Caleb's favourite book is "Pat the Bunny" (which, incidently, was one of Colin's favs also). Caleb is much more interactive with the book, pattin gthe bunny, playing peek-a-boo, smelling the flowers, playing peek-a-boo, feeling Daddy's scratchy face, playing peek-a-boo, reading the book, playing peek-a-boo...you get the picture. But the funniest part is the end. The last page has Paul and Judy waving goodbye, and asks the reader to wave goodbye also. Caleb loves this part, and always waves enthusiastically. Then yesterday we were reading an Usborne book about Farms (the only other book Caleb is interested in). We flip through all the pages, backward and forward, backward and forward, until he's through. Then, when he closed the book, he waved goodbye. It was hilarious. Now whenever we finish a book, he waves goodbye to it.
I have taken to calling Caleb "Cay-Cay" on occasion, usually when he's crying. Now Colin has started calling him Cay-Cay to ease those frequent tears. But the other day, Colin paused after calling his brother by this nickname, then said:
"He's Cay-Cay, so that means I'm Ca-Ca."
(To be fair, the first syllable in "Colin" is pronounced more like "Ca" than "Co")
I burst out laughing, and tried to explain why he maybe shouldn't refer to himself as "Ca-Ca". He either didn't get it, or didn't care, because he kept laughing and calling himself Ca-Ca all day. Oh, this is just the beginning of the toilet humour prevalent in raising boys. I wonder if I really missed much not having any brothers?
Colin has a new game, thanks to my beloved husband. With the (very early) release of the trailer for the new Star Trek movie (it doesn't come out until next spring!), sci-fi fever is running rampant in our home. James pulled out two of his large Star Trek ship models, and now Colin loves to fly the Enterprise around our house. That would be cute enough, but of course our little guy takes it that one step further to make it adorable. James has shown him one or two scenes from Star Trek movies, and so Colin now reenacts these scenes, complete with soundtrack. That's right, my little three-year-old runs around the house, taking the ship to "warp speed" and singing the "Star Trek: The Next Generation" theme song in all its movie-score varieties. Priceless.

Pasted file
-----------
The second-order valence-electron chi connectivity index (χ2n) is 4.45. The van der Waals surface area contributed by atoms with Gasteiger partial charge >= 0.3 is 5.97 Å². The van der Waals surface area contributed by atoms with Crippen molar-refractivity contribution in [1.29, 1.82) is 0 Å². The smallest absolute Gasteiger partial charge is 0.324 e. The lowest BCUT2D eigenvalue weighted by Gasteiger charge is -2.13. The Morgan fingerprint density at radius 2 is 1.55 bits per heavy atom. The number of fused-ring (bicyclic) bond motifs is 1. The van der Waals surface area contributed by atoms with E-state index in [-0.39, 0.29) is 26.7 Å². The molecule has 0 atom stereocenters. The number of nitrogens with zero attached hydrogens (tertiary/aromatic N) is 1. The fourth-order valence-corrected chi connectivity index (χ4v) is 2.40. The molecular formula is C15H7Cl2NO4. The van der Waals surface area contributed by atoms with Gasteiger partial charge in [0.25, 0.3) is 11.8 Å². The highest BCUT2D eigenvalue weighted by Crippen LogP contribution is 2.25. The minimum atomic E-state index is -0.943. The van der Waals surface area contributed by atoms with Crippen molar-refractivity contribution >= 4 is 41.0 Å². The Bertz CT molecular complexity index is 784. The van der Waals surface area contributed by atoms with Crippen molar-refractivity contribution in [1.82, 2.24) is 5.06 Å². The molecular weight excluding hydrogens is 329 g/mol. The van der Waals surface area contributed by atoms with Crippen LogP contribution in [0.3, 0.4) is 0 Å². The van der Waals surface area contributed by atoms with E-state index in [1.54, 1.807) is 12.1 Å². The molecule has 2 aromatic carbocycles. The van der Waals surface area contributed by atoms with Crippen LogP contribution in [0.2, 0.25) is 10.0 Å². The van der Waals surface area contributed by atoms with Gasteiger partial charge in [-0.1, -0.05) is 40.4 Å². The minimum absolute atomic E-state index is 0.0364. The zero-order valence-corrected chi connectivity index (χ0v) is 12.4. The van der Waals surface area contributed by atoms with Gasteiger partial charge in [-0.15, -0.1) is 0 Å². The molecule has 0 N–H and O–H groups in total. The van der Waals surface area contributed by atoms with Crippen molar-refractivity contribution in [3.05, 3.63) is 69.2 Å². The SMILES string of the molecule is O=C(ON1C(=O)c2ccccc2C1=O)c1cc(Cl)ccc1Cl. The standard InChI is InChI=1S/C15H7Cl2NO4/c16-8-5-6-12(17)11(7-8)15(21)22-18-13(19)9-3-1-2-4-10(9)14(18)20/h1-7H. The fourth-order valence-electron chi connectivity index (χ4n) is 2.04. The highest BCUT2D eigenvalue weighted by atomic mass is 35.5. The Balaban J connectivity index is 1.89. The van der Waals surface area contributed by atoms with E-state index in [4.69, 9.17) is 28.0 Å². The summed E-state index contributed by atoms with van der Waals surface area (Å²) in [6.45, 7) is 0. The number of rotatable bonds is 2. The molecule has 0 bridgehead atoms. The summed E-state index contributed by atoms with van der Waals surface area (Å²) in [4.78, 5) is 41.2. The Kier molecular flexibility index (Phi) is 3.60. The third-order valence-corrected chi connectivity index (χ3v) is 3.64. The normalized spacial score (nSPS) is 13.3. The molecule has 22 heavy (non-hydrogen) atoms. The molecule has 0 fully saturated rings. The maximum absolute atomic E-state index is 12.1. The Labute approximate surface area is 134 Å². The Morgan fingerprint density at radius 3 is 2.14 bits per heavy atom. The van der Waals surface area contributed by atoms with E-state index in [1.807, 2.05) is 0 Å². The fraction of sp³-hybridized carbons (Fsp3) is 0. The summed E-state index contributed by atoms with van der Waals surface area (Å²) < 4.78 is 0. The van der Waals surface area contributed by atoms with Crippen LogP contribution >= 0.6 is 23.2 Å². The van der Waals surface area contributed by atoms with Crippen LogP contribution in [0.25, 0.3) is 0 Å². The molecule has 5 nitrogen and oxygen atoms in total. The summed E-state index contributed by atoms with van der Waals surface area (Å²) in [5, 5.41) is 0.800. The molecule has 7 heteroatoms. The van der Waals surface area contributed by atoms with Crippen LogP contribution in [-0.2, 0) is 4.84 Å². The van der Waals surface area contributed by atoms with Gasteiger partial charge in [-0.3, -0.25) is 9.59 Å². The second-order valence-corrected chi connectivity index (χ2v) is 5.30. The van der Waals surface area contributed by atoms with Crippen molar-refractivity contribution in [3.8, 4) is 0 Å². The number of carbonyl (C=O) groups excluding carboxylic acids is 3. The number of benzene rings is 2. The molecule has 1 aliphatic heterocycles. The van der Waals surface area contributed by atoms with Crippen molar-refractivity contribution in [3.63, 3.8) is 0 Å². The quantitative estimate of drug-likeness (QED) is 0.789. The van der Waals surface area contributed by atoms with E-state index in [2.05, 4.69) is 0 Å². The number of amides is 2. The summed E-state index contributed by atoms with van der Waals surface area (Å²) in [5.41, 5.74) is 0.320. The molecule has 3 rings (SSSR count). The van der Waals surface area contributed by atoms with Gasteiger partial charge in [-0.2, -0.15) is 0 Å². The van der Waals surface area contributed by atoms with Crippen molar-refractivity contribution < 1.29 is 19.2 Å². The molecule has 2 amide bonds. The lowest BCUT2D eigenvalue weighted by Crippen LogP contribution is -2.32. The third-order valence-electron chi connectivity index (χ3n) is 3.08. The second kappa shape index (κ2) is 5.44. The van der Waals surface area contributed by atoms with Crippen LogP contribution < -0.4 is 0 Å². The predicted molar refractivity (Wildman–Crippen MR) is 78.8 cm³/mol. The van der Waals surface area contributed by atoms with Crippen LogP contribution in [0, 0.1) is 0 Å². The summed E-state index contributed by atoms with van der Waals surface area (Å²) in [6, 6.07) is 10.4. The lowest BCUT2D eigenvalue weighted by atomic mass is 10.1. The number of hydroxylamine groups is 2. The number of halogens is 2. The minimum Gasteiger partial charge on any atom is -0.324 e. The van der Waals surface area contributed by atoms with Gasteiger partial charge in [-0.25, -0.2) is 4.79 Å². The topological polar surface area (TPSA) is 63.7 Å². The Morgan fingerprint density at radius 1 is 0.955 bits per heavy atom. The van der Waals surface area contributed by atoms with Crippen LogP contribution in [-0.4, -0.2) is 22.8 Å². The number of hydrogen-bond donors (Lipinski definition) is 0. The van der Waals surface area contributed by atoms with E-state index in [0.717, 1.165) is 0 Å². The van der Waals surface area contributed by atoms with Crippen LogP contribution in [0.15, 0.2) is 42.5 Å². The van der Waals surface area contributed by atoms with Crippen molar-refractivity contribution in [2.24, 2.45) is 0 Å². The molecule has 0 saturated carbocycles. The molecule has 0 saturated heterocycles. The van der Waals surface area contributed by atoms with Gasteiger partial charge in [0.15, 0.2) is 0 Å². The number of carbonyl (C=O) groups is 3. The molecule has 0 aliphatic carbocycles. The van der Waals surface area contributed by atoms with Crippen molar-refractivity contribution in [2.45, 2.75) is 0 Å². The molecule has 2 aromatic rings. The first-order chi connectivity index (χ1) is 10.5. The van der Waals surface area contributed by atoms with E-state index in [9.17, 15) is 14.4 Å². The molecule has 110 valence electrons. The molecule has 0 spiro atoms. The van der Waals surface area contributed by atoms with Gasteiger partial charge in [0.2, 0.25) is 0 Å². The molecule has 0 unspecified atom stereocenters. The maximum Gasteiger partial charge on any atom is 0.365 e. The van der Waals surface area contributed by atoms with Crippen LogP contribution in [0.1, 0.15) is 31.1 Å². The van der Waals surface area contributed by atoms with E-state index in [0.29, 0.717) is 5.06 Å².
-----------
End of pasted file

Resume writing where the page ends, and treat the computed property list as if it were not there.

I took Caleb grocery shopping yesterday. This is something I never do, because wrangling children while shopping is not something I wish to battle through. Nonetheless, there we were. I struggled to get him into the cart, then pushed my way over to the produce section. As I turned the cart, Caleb's eyes widened and his mouth dropped open. A smile spread wide across his face as he took in his surroundings. I could almost hear the words forming in his mind: "What is this place, this heavenly place where food piles up in glorious mountains of deliciousness all around me?!" As I navigated through the fruits and vegetables, he stretched his little arm as far as it would reach, desperate to get his fingers on some of this wonderful food. He was like a kid in a candy store. Or rather, a kid in a grocery store...